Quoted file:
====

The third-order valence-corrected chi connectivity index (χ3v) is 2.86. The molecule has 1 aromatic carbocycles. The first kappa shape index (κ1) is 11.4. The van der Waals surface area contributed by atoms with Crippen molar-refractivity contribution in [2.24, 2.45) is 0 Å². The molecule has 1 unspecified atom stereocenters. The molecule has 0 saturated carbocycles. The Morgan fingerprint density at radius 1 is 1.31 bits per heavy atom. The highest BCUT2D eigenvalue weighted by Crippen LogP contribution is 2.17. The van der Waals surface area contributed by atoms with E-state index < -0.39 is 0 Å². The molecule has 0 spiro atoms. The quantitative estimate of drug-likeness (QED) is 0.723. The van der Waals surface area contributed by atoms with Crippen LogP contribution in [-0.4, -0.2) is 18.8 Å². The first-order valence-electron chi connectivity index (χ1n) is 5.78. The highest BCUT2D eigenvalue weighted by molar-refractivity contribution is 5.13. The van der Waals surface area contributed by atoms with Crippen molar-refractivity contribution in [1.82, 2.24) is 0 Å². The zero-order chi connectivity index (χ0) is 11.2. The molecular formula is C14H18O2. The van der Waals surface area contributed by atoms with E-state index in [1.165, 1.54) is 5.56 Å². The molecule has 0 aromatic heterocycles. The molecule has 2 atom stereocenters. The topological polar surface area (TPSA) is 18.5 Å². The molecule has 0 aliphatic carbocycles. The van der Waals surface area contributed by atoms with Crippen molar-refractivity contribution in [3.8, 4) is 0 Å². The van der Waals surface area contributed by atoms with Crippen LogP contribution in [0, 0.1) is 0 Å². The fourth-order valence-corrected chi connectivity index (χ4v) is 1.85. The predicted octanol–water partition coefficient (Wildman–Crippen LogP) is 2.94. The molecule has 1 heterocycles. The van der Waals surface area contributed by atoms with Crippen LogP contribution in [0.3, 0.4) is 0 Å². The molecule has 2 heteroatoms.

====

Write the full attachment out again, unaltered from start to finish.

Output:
The third-order valence-corrected chi connectivity index (χ3v) is 2.86. The molecule has 1 aromatic carbocycles. The first kappa shape index (κ1) is 11.4. The van der Waals surface area contributed by atoms with Crippen molar-refractivity contribution in [2.24, 2.45) is 0 Å². The molecule has 1 unspecified atom stereocenters. The molecule has 0 saturated carbocycles. The Morgan fingerprint density at radius 1 is 1.31 bits per heavy atom. The highest BCUT2D eigenvalue weighted by Crippen LogP contribution is 2.17. The van der Waals surface area contributed by atoms with E-state index < -0.39 is 0 Å². The molecule has 0 spiro atoms. The quantitative estimate of drug-likeness (QED) is 0.723. The van der Waals surface area contributed by atoms with Crippen LogP contribution in [-0.4, -0.2) is 18.8 Å². The first-order valence-electron chi connectivity index (χ1n) is 5.78. The highest BCUT2D eigenvalue weighted by molar-refractivity contribution is 5.13. The van der Waals surface area contributed by atoms with Crippen molar-refractivity contribution in [1.82, 2.24) is 0 Å². The zero-order chi connectivity index (χ0) is 11.2. The molecular formula is C14H18O2. The van der Waals surface area contributed by atoms with E-state index in [1.165, 1.54) is 5.56 Å². The molecule has 0 aromatic heterocycles. The molecule has 2 atom stereocenters. The topological polar surface area (TPSA) is 18.5 Å². The molecule has 0 aliphatic carbocycles. The van der Waals surface area contributed by atoms with Crippen molar-refractivity contribution in [3.8, 4) is 0 Å². The van der Waals surface area contributed by atoms with Crippen LogP contribution in [0, 0.1) is 0 Å². The fourth-order valence-corrected chi connectivity index (χ4v) is 1.85. The predicted octanol–water partition coefficient (Wildman–Crippen LogP) is 2.94. The molecule has 1 heterocycles. The van der Waals surface area contributed by atoms with Crippen LogP contribution in [0.3, 0.4) is 0 Å². The molecule has 2 heteroatoms.